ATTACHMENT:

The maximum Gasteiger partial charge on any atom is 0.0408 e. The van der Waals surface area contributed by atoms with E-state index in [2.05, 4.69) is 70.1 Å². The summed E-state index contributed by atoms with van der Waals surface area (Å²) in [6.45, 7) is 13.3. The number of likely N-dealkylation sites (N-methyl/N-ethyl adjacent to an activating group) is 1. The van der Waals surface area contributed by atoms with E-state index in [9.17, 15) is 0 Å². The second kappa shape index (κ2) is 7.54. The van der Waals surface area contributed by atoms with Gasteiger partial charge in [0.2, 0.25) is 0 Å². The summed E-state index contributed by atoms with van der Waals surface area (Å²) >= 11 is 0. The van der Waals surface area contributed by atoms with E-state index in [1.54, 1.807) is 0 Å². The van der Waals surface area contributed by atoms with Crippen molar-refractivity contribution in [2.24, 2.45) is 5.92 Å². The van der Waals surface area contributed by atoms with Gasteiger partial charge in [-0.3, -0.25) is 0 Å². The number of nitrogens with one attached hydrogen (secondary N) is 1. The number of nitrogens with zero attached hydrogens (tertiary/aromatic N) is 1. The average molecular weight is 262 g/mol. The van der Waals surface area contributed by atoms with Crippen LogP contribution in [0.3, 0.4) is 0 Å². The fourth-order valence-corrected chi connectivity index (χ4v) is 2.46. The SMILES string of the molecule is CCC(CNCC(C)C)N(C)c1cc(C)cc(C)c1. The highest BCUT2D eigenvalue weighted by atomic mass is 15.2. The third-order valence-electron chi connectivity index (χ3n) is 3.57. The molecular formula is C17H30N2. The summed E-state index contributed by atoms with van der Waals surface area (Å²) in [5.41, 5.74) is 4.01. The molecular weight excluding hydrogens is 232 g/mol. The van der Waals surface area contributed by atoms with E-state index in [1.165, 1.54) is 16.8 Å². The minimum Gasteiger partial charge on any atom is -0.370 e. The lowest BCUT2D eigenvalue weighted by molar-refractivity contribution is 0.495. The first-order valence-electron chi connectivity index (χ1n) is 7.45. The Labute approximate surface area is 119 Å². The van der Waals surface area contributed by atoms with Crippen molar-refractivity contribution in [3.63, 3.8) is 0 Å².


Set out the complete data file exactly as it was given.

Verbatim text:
The maximum Gasteiger partial charge on any atom is 0.0408 e. The van der Waals surface area contributed by atoms with E-state index in [2.05, 4.69) is 70.1 Å². The summed E-state index contributed by atoms with van der Waals surface area (Å²) in [6.45, 7) is 13.3. The number of likely N-dealkylation sites (N-methyl/N-ethyl adjacent to an activating group) is 1. The van der Waals surface area contributed by atoms with E-state index in [9.17, 15) is 0 Å². The second kappa shape index (κ2) is 7.54. The van der Waals surface area contributed by atoms with Gasteiger partial charge in [0.2, 0.25) is 0 Å². The summed E-state index contributed by atoms with van der Waals surface area (Å²) >= 11 is 0. The van der Waals surface area contributed by atoms with E-state index in [1.54, 1.807) is 0 Å². The van der Waals surface area contributed by atoms with Crippen molar-refractivity contribution in [2.24, 2.45) is 5.92 Å². The van der Waals surface area contributed by atoms with Gasteiger partial charge in [-0.3, -0.25) is 0 Å². The number of nitrogens with one attached hydrogen (secondary N) is 1. The number of nitrogens with zero attached hydrogens (tertiary/aromatic N) is 1. The average molecular weight is 262 g/mol. The van der Waals surface area contributed by atoms with Crippen LogP contribution in [0.3, 0.4) is 0 Å². The fourth-order valence-corrected chi connectivity index (χ4v) is 2.46. The SMILES string of the molecule is CCC(CNCC(C)C)N(C)c1cc(C)cc(C)c1. The highest BCUT2D eigenvalue weighted by atomic mass is 15.2. The third-order valence-electron chi connectivity index (χ3n) is 3.57. The molecular formula is C17H30N2. The summed E-state index contributed by atoms with van der Waals surface area (Å²) in [5.41, 5.74) is 4.01. The molecular weight excluding hydrogens is 232 g/mol. The van der Waals surface area contributed by atoms with E-state index in [1.165, 1.54) is 16.8 Å². The minimum Gasteiger partial charge on any atom is -0.370 e. The lowest BCUT2D eigenvalue weighted by molar-refractivity contribution is 0.495. The first-order valence-electron chi connectivity index (χ1n) is 7.45. The Labute approximate surface area is 119 Å². The van der Waals surface area contributed by atoms with Crippen molar-refractivity contribution in [3.63, 3.8) is 0 Å².